6. 6. Vicente JS, Saenz-de-Juano MD, Jiménez-Trigos E, Viudes-de-Castro MP, Peñaranda DS, Marco-Jiménez F (2013) Rabbit morula vitrification reduces early foetal growth and increases losses throughout gestation. Cryobiology 67: 321–326. pmid:24080489
  7. 7. Saenz-de-Juano MD, Marco-Jiménez F, Schmaltz-Panneau B, Jiménez-Trigos E, Viudes-de-Castro MP, Peñaranda DS, et al. (2014) Vitrification alters rabbit foetal placenta at transcriptomic and proteomic level. Reproduction 147: 789–801. pmid:24534948
  8. 8. Calle A, Fernandez-Gonzalez R, Ramos-Ibeas P, Laguna-Barraza R, Perez-Cerezales S, Bermejo-Alvarez P, et al. (2012) Long-term and transgenerational effects of in vitro culture on mouse embryos. Theriogenology 77: 785–793. pmid:21855990
  9. 9. Besenfelder U, Brem G (1993) Laparoscopic embryo transfer in rabbits. J Reprod Fertil 99: 53–56. pmid:8283452
  10. 10. Unlü M, Morgan ME, Minden JS (1997) Difference gel electrophoresis: a single gel method for detecting changes in protein extracts. Electrophoresis 18: 2071–2077. pmid:9420172
  11. 11. Jia X, Veiseth-Kent E, Grove H, Kuziora P, Aass L, Hildrum KI, et al. (2009) Peroxiredoxin-6: A Potential Protein Marker for Meat Tenderness in Bovine M. Longissimus Thoracis Muscle. J Animal Sci 87: 2391–2399. pmid:19359513
  12. 12. Shevchenko A, Jensen ON, Podtelejnikov AV, Sagliocco F, Wilm M, Vorm O, et al. (1996) Linking genome and proteome by mass spectrometry: large-scale identification of yeast proteins from two dimensional gels. PNAS 93: 14440–14445. pmid:8962070
  13. 13. Jensen ON, Larsen MR, Roepstorff P (1998) Mass spectrometric identification and microcharacterization of proteins from electrophoretic gels: strategies and applications. Proteins 2: 74–89. pmid:9849912
  14. 14. Vizcaíno JA, Deutsch EW, Wang R, Csordas A, Reisinger F, Ríos D, et al. (2014) ProteomeXchange provides globally co-ordinated proteomics data submission and dissemination. Nature Biotechnol 30: 223–226.
  15. 15. Conesa A, Gotz S, García-Gómez JM, Terol J, Talón M, Robles M (2005) Blast2GO: a universal tool for annotation, visualization and analysis in functional genomics research. Bioinformatics 21: 3674–3676. pmid:16081474
  16. 16. Szklarczyk D, Franceschini A, Kuhn M, Simonovic M, Roth A, Minguez P, et al. (2011) The STRING database in 2011: functional interaction networks of proteins, globally integrated and scored. Nucleic Acids Res 39: 561–568.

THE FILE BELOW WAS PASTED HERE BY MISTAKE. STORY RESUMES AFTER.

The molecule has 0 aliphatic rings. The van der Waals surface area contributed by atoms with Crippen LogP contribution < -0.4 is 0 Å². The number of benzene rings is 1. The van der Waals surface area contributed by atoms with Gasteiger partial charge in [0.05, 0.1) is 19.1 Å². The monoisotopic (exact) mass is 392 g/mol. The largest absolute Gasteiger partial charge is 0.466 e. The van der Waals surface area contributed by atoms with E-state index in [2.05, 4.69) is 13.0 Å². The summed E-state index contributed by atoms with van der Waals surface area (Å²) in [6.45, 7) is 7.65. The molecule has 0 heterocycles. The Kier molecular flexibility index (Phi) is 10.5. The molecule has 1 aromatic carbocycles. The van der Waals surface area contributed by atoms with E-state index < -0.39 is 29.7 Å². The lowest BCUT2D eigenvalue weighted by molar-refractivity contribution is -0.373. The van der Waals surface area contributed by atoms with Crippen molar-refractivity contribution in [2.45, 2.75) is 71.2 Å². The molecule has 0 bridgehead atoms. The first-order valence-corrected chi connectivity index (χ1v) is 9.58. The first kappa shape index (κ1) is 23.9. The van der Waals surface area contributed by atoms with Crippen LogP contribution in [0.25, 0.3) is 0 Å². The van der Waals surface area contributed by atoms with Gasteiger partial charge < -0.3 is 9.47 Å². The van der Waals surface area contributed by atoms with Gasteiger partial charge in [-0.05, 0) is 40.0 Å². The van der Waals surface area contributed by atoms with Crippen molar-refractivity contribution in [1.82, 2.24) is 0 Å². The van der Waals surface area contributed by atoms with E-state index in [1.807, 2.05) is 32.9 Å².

17. 17. Zhang Y, Lu Y, Zhou H, Lee M, Liu Z, Hassel BA, et al. (2008) Alterations in cell growth and signaling in ErbB3 binding protein-1 (Ebp1) deficient mice. BMC Cell Biol 9:69. pmid:19094237
  18. 18. Bruchova H, Vasikova A, Merkerova M, Milcova A, Topinka J, Balascak I, et al. (2010) Effect of maternal tobacco smoke exposure on the placental transcriptome. Placenta 31: 186–191. pmid:20092892
  19. 19. Gharesi-Fard B, Zolghadri J, Kamali-Sarvestani E (2010) Proteome differences of placenta between pre-eclampsia and normal pregnancy. Placenta 31:121–125. pmid:19954843
  20. 20. Landers KA, Mortimer RH, Richard K (2013) Transthyretin and the human placenta. Placenta 34: 513–517. pmid:23664144
  21. 21. Leonardi R, Subramanian C, Jackowski S, Rock CO (2012) Cancer-associated isocitrate dehydrogenase mutations inactivate NADPH-dependent reductive carboxylation. J Biol Chem 287: 14615–14620. pmid:22442146
  22. 22. Mushahary D, Gautam P, Sundaram CS, Sirdeshmukh R (2013) Expanded protein expression profile of human placenta using two-dimentional gel electrophoresis. Placenta 34: 193–196. pmid:23261269
  23. 23. Wikland M, Hardarson T, Hillensjö T, Westin C, Westlander G, Wood M, et al. (2010) Obstetric outcomes after transfer of vitrified blastocysts. Hum Reprod 25: 1699–1707. pmid:20472913
  24. 24. Shi W, Xue X, Zhang S, Zhao W, Liu S, Zhou H, et al. (2012) Perinatal and neonatal outcomes of 494 babies delivered from 972 vitrified embryo transfers. Fertil Steril 97: 1338–1342. pmid:22464083
  25. 25. Liu SY, Teng B, Fu J, Li X, Zheng Y, Sun XX (2013) Obstetric and neonatal outcomes after transfer of vitrified early cleavage embryos. Hum Reprod 28: 2093–2100. pmid:23569081
  26. 26. Hitosugi T, Zhou L, Fan J, Elf S, Zhang L, Xie J, et al. (2013) Tyr26 phosphorylation of PGAM1 provides a metabolic advantage to tumours by stabilizing the active conformation. Nat Commun 4: 1790. pmid:23653202
  27. 27. Zhao XM, Du WH, Hao HS, Wang D, Qin T (2012) Effect of vitrification on promoter methylation and the expression of pluripotency and differentiation genes in mouse blastocysts. Mol Reprod Dev 79: 445–450. pmid:22618890
  28. 28. Boison D (2013) Adenosine kinase: exploitation for therapeutic gain. Pharmacol Rev 65: 906–943. pmid:23592612
  29. 29. Wang Z, Xu L, He F (2010) Embryo vitrification affects the methylation of the H19/Igf2 differentially methylated domain and the expression of H19 and Igf2. Fertility and Sterility 93: 2729–2733. pmid:20403596
  30. 30. Lau C, Rogers JM (2004) Embryonic and fetal programming of physiological disorders in adulthood. Birth Defects Res C Embryo Today 72: 300–312. pmid:15662709
  31. 31. McMillen IC, Muhlhausler BS, Duffield JA, Yuen BSJ (2004) Prenatal programming of postnatal obesity: fetal nutrition and the regulation of leptin synthesis and secretion before birth. Proc Nutr Soc. 63: 405–412. pmid:15373950
  32. 32. Lavara R, Baselga M, Marco-Jiménez F, Vicente JS (2010) Long-term and transgenerational effects of cryopreservation on rabbit embryos. Theriogenology: 81 988–992.